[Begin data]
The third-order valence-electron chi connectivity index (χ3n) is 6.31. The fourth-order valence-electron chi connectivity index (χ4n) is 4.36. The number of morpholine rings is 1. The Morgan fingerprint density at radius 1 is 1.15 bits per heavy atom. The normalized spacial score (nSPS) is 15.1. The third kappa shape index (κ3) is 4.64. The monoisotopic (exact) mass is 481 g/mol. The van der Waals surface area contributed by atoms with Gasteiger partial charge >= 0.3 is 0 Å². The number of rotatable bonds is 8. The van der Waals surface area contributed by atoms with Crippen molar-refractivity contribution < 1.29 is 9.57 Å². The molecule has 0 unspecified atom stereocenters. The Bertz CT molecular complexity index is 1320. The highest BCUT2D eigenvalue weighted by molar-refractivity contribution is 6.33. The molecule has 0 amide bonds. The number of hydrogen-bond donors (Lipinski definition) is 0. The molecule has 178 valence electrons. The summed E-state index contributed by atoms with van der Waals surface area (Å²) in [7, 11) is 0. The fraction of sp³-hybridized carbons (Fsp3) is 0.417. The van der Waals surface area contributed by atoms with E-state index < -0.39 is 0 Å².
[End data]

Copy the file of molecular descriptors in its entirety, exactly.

The third-order valence-electron chi connectivity index (χ3n) is 6.31. The fourth-order valence-electron chi connectivity index (χ4n) is 4.36. The number of morpholine rings is 1. The Morgan fingerprint density at radius 1 is 1.15 bits per heavy atom. The normalized spacial score (nSPS) is 15.1. The third kappa shape index (κ3) is 4.64. The monoisotopic (exact) mass is 481 g/mol. The van der Waals surface area contributed by atoms with Gasteiger partial charge >= 0.3 is 0 Å². The number of rotatable bonds is 8. The van der Waals surface area contributed by atoms with Crippen molar-refractivity contribution < 1.29 is 9.57 Å². The molecule has 0 unspecified atom stereocenters. The Bertz CT molecular complexity index is 1320. The highest BCUT2D eigenvalue weighted by molar-refractivity contribution is 6.33. The molecule has 0 amide bonds. The number of hydrogen-bond donors (Lipinski definition) is 0. The molecule has 178 valence electrons. The summed E-state index contributed by atoms with van der Waals surface area (Å²) in [7, 11) is 0. The fraction of sp³-hybridized carbons (Fsp3) is 0.417. The van der Waals surface area contributed by atoms with E-state index < -0.39 is 0 Å².